and when SmallGreens let go of all their older workforce and had a workforce knowledge continuity practice, they didn’t capture this sort of information from the practicing pharmacists. They just captured the process and maybe things to look for but not the value or importance of caring about every customer individually and looking for ways to find out information that could save your customer’s life or prevent a serious mishap. My uncle who is also a pharmacist told me that some companies value the quick dollars of a flu shot over the overall practice of pharmacists. The reason why this is important is because a young inexperienced person might easily succumb to a corporate short-term win scenario where the experienced professional would follow corporate guidance but take a more balanced approach to short-term thinking.
I talk to Boomers all the time about their lives at work or their experiences including military experience. A great deal of the time they don’t even realize how much information they know and it is all wrapped in the narrative of their stories. As they are transitioning out of their jobs and they are asked probing questions the stories aren’t coming across. The questions can get to some of the areas but most of the time these sessions are 1.5 hours with some one to one or group mentorship later on. This isn’t enough. Some transfer will occur but there will be gaps that are significant. This could also be good depending on the job as someone might think of a new way to do the job better but unless the older way is known there is no way to measure. This unknown condition introduces risk and a lack of understanding of cost.
The other aspect of this is that some of our young people don’t want to be in one job for their lives and they want to walk into open heart surgery as the practicing surgeon after watching it a few times on you tube.
There is a sense that they lack the patience to learn and experience performing tasks and they are seemingly anxious to be recognized as subject matter experts. This is a pervasive problem that is systemic in our culture and society. It is something that we cannot avoid but we can’t afford to ignore.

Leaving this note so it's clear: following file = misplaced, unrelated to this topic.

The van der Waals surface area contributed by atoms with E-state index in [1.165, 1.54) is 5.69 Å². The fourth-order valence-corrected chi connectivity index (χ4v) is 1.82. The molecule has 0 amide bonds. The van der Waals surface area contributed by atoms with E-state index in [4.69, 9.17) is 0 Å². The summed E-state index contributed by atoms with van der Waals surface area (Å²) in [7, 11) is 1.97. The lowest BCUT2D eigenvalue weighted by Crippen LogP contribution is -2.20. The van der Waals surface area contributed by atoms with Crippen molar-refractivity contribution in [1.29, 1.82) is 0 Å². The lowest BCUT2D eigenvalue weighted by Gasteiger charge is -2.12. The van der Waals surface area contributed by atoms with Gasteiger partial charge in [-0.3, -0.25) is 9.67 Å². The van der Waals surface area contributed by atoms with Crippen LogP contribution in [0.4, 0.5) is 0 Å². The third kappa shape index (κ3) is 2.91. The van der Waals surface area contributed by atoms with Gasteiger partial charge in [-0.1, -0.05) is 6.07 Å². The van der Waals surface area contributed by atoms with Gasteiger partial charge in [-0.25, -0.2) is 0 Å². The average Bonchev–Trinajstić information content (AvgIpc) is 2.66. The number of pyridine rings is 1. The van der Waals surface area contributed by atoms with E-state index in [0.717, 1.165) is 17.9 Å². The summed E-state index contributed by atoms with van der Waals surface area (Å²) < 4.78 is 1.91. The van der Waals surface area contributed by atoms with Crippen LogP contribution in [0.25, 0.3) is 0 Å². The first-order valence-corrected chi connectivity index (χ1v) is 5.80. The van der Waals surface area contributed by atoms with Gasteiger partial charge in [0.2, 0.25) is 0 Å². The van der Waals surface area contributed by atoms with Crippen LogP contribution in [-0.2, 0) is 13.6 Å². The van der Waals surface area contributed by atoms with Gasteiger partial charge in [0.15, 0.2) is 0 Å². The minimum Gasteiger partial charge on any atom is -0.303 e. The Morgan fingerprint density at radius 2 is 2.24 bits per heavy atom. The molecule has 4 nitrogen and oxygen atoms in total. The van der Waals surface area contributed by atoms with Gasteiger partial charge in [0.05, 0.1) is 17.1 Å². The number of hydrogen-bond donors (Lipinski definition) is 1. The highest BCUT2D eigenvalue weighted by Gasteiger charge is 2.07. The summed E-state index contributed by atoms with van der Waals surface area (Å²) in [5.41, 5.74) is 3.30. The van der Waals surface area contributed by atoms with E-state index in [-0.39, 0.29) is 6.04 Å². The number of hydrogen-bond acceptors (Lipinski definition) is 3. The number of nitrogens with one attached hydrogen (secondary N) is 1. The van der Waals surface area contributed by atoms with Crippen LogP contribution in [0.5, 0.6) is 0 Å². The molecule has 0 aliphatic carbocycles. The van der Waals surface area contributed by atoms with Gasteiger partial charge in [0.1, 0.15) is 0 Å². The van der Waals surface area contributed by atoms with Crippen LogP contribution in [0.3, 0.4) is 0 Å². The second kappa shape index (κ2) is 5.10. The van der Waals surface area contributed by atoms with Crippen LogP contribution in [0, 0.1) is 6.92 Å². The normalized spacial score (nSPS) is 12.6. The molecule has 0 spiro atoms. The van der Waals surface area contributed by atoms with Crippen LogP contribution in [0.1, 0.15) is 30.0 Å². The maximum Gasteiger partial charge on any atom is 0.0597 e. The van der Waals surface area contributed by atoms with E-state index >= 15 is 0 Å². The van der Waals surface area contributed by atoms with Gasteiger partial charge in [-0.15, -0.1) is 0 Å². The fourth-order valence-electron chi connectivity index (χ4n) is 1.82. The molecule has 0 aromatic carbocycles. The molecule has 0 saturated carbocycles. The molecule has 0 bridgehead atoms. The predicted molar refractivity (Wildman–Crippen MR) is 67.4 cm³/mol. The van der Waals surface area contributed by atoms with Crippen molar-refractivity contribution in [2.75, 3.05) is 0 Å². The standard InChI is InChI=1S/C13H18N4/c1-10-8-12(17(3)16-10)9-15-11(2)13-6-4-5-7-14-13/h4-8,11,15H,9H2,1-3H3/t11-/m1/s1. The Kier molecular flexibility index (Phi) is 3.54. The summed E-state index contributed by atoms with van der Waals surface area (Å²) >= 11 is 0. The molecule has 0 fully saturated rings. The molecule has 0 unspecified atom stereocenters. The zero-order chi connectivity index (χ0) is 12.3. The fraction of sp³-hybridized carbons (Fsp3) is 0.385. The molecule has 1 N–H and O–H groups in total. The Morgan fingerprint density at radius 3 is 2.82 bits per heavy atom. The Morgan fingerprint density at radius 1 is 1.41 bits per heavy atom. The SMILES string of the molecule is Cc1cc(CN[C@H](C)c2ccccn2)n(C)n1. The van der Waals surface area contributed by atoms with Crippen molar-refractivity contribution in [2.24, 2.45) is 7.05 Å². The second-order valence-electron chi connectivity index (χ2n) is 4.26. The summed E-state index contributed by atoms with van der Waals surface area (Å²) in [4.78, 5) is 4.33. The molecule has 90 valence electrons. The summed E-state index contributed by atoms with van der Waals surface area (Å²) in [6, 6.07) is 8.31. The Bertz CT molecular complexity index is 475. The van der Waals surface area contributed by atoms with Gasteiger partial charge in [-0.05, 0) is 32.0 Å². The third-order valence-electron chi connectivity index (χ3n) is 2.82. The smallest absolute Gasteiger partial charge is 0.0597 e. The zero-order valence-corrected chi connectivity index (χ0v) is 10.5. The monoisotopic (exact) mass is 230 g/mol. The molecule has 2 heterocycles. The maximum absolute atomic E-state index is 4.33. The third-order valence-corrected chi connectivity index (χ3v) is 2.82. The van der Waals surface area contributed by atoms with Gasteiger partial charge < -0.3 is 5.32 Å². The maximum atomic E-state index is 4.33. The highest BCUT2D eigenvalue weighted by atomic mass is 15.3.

I met an old warrior Green Beret this past week while on travel. He is a security specialist that looks at various concerns of physical, cyber, port and infrastructure security. He has 28 years of military service and a great deal of time on the ground in the commercial world as an expert. One thing that struck a chord in me was a story he told me about how a young security expert performed an assessment on a client site that took into account only the explicit information of information given to him about identified weaponry that would be a threat. It was as if this “dumb ass” didn’t know the physics of what happens when a weapon goes off or a bomb explodes.
I asked what happened after he read this assessment and he told me that he knew and reached out to one of the world experts on this subject to get this client squared away. You could say a lot about the young security expert in his defense but I would argue that his level of commitment, his heart, the nature of his honor and integrity and his tacit knowledge all come into play.
How many information technologists are out there that are called “system engineers” these people aren’t engineers, they don’t have engineering degrees or carry a card. They can’t engineer themselves out of paper box but they are called engineers and they gladly take on the title because it sounds glamorous.
As companies are now recognizing these concerns and looking for ways to deal with them, there must be an effort to be realistic and honest about the situation.
- They are also going to have to look at organizational governance to evaluate what changes need to be addressed.
- They are going to have to face the facts that any efforts in knowledge management, knowledge engineering, and talent management are tied to change management and operational resilience.
- They are also going to have to spend time thinking about the inside of their organizations as much as they spend thinking about the outside. The unspoken rules of labor don’t apply anymore.
- The last part of this is that organizations are going to really have to focus on people. Not pay lip service to how they care but really make clear and visible efforts to engage their workforce.
As a senior leader once said “If people don’t like what we do they will show us with their feet.”